Humanism is anti-biblical through and through. It permeates today’s schools, media, and political debates. Almost daily you can read or hear something that provides an opportunity to point out to your children how it differs from the Bible. This may be difficult at first if you have not practiced it yet. Humanists are skilled at communication. They make their views sound so good that Christians can be lured into agreeing. Watch for the tricky use of words like dogmatic or intolerance. Watch for political or societal issues that your children can understand well enough to compare with the Bible. After the news or other opportune occasions, point out something unbiblical and have a brief conversation about it…
The roots of humanism go back at least to the beginning of anti-God religion – to the people who believed the serpent’s promise that they could become wise like God. That religion spread everywhere. The Greeks embraced it in their thinking. Plato, Socrates, and other famous philosophers though they could find truth by their own reasoning. They asked important questions like what is mind, what is soul, and is there life after death. What is the origin of man? What is evil? Greek philosophers tried to solve those big questions by human reason alone. This sharpening of the human intellect was a major aim of Greek education, and modern humanism descends from those Greek roots.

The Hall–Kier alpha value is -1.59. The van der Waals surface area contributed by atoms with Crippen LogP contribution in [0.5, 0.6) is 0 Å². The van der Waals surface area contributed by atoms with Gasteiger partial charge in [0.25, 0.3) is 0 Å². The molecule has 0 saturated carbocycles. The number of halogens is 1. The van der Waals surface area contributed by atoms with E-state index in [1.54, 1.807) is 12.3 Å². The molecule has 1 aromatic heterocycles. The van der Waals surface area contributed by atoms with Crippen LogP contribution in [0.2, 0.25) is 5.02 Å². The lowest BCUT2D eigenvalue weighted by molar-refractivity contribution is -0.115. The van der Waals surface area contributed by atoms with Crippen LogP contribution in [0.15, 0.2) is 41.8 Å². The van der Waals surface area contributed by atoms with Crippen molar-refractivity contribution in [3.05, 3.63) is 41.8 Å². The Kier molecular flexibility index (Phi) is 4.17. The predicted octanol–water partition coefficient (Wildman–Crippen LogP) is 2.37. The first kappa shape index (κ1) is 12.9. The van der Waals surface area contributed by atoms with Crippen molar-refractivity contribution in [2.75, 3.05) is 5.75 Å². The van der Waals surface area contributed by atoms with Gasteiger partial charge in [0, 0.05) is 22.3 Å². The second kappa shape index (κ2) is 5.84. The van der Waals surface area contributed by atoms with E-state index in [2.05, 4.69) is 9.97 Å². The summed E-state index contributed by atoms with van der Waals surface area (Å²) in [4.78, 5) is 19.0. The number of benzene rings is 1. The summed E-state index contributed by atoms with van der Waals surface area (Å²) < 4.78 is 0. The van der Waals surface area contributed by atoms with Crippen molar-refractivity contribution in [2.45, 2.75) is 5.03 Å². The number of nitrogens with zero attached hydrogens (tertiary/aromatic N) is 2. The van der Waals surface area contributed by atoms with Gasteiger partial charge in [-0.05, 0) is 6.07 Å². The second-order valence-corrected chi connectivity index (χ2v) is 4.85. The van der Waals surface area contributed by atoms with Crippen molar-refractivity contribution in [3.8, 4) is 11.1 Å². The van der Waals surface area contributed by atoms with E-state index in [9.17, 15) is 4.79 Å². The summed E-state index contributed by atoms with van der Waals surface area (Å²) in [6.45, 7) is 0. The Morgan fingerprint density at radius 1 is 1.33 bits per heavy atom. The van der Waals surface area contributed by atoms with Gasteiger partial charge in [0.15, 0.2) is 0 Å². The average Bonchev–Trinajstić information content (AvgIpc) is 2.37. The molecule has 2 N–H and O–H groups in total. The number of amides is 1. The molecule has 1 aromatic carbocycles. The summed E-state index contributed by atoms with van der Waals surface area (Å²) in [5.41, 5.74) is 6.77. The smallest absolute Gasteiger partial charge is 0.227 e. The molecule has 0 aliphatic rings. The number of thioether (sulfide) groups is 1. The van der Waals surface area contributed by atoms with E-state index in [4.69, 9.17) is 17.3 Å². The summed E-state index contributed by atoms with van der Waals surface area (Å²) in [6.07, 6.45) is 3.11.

On its way to us from ancient Greece, humanism passed through the Italian Renaissance. The Italians coined the name humanism. Latin umanisa was equivalent to “classicist” or “classical scholar.” History textbooks present this humanism of the Renaissance as a major turning point in western civilization, and this thinking still lives today.
To bring this humanism into Christian education is to try to merge paganism with Christianity. Humanist thinking opposes biblical thinking and unless we can push it back, our children’s generation will be promoting it even more stridently than ours.
– Ruth Beechick
from “Worldviews to Match the Bible”